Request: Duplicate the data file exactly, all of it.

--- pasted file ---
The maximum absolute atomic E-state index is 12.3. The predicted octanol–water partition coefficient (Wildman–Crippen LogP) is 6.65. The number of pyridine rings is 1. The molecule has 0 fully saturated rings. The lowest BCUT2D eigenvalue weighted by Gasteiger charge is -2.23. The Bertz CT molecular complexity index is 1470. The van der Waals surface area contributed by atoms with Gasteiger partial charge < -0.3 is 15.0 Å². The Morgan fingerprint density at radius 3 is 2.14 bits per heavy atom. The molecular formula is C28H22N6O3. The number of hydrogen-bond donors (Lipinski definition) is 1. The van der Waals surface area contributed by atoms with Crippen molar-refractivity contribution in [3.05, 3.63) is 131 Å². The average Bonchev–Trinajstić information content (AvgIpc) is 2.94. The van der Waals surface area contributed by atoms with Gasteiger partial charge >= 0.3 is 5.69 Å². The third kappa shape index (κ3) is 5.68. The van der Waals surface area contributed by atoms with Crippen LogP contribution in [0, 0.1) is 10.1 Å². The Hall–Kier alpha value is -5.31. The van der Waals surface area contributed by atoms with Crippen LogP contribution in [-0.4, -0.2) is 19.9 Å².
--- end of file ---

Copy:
The maximum absolute atomic E-state index is 12.3. The predicted octanol–water partition coefficient (Wildman–Crippen LogP) is 6.65. The number of pyridine rings is 1. The molecule has 0 fully saturated rings. The lowest BCUT2D eigenvalue weighted by Gasteiger charge is -2.23. The Bertz CT molecular complexity index is 1470. The van der Waals surface area contributed by atoms with Gasteiger partial charge < -0.3 is 15.0 Å². The Morgan fingerprint density at radius 3 is 2.14 bits per heavy atom. The molecular formula is C28H22N6O3. The number of hydrogen-bond donors (Lipinski definition) is 1. The van der Waals surface area contributed by atoms with Crippen molar-refractivity contribution in [3.05, 3.63) is 131 Å². The average Bonchev–Trinajstić information content (AvgIpc) is 2.94. The van der Waals surface area contributed by atoms with Gasteiger partial charge >= 0.3 is 5.69 Å². The third kappa shape index (κ3) is 5.68. The van der Waals surface area contributed by atoms with Crippen LogP contribution in [0, 0.1) is 10.1 Å². The Hall–Kier alpha value is -5.31. The van der Waals surface area contributed by atoms with Crippen LogP contribution in [-0.4, -0.2) is 19.9 Å².